In the last few weeks we’ve learned a lot about former Rep. Eric Massa as he first said he was not seeking reelection due to a recurrence of cancer and then he formally resigned amid allegations he sexually harassed a male staffer. What’s lesser known is what Massa was like as a lawmaker and House freshman.
Massa (D-NY) was elected in November 2008 with 51 percent of the vote, a rematch with Randy Kuhl (R) following his narrow loss in 2006. During his short time in office he sponsored nine bills, from the naming of a post office to new broadband regulations. Of those, two were minor amendments that were approved on a nearly unanimous votes.
The 50-year-old former Republican became in some cases a progressive icon, blasting Sen. Chuck Grassley’s health care remarks as “treason” and complaining about Rush Limbaugh and Bill O’Reilly.Capitol Hill sources told us in interviews that Massa seemed checked out and distant this summer. One source suggested that he had a spat with leadership after first promising to vote for the cap-and-trade climate bill and then voting no. “It was clear he was doing his own thing,” the source said.
A Hill aide said Massa wasn’t a regular attendee of special Democratic events for freshmen and sophomores and was not considered a reliable voting member of the caucus. The aide said Massa was not engaged with leadership on message or legislative coordination in the same way as most other Democrats. Massa’s objection to the House health care bill was because he preferred a single-payer approach.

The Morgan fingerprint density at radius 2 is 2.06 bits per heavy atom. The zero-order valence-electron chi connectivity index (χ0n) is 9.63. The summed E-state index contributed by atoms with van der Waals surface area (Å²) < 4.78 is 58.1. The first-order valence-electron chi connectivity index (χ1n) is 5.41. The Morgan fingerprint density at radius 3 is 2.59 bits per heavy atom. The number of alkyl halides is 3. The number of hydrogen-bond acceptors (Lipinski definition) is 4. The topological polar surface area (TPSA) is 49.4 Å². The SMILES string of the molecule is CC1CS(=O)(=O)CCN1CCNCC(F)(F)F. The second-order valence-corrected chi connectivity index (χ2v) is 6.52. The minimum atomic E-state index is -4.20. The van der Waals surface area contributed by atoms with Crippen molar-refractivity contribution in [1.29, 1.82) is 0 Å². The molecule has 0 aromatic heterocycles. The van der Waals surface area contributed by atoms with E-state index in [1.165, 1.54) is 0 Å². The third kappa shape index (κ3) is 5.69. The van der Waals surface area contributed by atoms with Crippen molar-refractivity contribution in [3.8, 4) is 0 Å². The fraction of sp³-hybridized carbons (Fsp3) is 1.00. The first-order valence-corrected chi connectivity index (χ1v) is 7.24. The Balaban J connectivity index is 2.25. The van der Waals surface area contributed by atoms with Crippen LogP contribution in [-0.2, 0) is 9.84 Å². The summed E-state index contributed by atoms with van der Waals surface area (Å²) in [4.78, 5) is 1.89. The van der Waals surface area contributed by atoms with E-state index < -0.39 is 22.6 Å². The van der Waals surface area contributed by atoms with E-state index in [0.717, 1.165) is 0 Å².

Massa’s claim that House leaders pressured him over health care sounds like an unfounded “conspiracy theory,” Rep. Brian Higgins (D-NY) told me in an interview this week.
“That’s inconsistent with my five years of dealing with leadership,” Higgins said.
“It is a respectful effort at persuasion that is afforded all members but the fact of the matter is they can’t force you to anything, there’s no leverage,” he said. He said he infrequently interacted with Massa.
But Massa did become a regular on left-leaning cable shows, and appeared at Netroots Nation last summer.
When Massa first made his announcement and before clear allegations had surfaced, he told reporters he was entering the “final phase” of his life.
He said that after being briefly hospitalized due to his third major cancer scare in December his doctors “made clear” he couldn’t keep up his current pace of work. “I’m a very salty guy, a very direct guy and I run at about 100 miles an hour,” Massa said on a conference call last week.